I’d really quite like to see one of these in action.
No biggie, right? Meh, right?
The Geemarc Clearsound CL8200 has a top volume of 1,000 decibels, roughly the same as a speeding train, as well as large buttons.
Now, let’s give the fuckwit at The Times the benefit of the doubt just for one moment.
Let’s just suppose that there’s a phone, that costs £90, and produced 1000 decibels.
German Dane has done the calculations for us, and foretells that to produce a sound of 1 second length at 1000dB would require more energy than the sun will provide in its lifetime.
Elsewhere, let’s see how that 1000dB stacks up:
|Weakest sound heard||0dB|
|Whisper Quiet Library||30dB|
|Normal conversation (3-5′)||60-70dB|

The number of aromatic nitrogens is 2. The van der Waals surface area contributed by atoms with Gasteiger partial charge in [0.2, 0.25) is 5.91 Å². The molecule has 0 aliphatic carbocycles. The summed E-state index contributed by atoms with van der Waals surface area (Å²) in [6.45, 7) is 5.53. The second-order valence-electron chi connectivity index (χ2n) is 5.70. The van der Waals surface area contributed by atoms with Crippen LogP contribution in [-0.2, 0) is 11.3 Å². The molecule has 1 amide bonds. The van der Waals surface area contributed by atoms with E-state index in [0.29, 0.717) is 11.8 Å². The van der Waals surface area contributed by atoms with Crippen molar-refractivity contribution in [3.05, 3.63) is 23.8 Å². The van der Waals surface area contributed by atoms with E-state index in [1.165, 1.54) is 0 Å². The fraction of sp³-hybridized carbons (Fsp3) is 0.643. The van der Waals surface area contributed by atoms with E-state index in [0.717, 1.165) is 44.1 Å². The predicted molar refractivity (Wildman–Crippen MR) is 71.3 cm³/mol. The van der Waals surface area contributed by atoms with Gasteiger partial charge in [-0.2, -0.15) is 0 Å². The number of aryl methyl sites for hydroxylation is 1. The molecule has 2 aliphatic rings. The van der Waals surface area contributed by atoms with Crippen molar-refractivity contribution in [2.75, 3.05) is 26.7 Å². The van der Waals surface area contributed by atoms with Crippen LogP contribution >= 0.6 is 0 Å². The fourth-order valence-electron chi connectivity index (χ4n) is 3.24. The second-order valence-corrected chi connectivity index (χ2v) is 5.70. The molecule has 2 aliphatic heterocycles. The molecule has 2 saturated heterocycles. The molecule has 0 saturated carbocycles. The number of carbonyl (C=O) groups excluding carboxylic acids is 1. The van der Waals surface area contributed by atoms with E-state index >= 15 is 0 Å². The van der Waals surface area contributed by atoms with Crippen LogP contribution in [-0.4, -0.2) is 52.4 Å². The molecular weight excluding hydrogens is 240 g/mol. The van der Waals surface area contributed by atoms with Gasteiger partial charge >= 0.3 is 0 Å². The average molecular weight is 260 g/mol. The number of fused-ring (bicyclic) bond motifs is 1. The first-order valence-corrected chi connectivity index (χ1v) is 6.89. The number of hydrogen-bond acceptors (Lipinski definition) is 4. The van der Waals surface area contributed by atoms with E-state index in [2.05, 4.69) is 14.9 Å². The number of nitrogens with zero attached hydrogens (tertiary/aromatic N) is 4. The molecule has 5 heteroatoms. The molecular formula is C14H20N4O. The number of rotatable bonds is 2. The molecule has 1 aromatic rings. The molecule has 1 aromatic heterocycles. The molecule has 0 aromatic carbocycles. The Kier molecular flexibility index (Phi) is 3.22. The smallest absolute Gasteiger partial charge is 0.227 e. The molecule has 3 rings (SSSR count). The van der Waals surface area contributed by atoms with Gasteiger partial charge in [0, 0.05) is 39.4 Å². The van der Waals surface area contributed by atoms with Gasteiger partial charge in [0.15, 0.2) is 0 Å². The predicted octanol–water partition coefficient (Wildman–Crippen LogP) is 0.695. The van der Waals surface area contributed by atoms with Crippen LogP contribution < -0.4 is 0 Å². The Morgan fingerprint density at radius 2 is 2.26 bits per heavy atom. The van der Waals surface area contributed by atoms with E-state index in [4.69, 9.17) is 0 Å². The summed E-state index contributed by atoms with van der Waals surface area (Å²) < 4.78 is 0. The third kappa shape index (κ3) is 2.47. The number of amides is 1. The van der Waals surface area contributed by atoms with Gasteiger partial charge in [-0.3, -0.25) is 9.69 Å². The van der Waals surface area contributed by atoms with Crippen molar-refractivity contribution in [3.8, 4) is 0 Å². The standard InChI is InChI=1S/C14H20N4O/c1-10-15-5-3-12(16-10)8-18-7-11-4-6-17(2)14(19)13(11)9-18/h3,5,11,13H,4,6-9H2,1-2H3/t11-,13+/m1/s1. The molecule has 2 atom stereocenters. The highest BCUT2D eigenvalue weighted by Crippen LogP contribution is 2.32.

|Telephone dial tone||80dB|
|City Traffic (inside car)||85dB|
|Train whistle at 500′, Truck Traffic||90dB|
|Subway train at 200′||95dB|
|Level at which sustained exposure may result in hearing loss||90 – 95dB|
|Power mower at 3′||107dB|
|Power saw at 3′||110dB|
|Sandblasting, Loud Rock Concert||115dB|
|Pneumatic riveter at 4′||125dB|
|Even short term exposure can cause permanent damage – Loudest recommended exposure WITH hearing protection||140dB|
|Jet engine at 100′, Gun Blast||140dB|
|Death of hearing tissue||180dB|
|Loudest sound possible||194dB|
So, err. No. The Times are monkey fools who know dick about science.
Meanwhile, here’s a muppet at the The Tellygiraffe who knows dick about technology.
Updated thanks to Sluggy pedantry.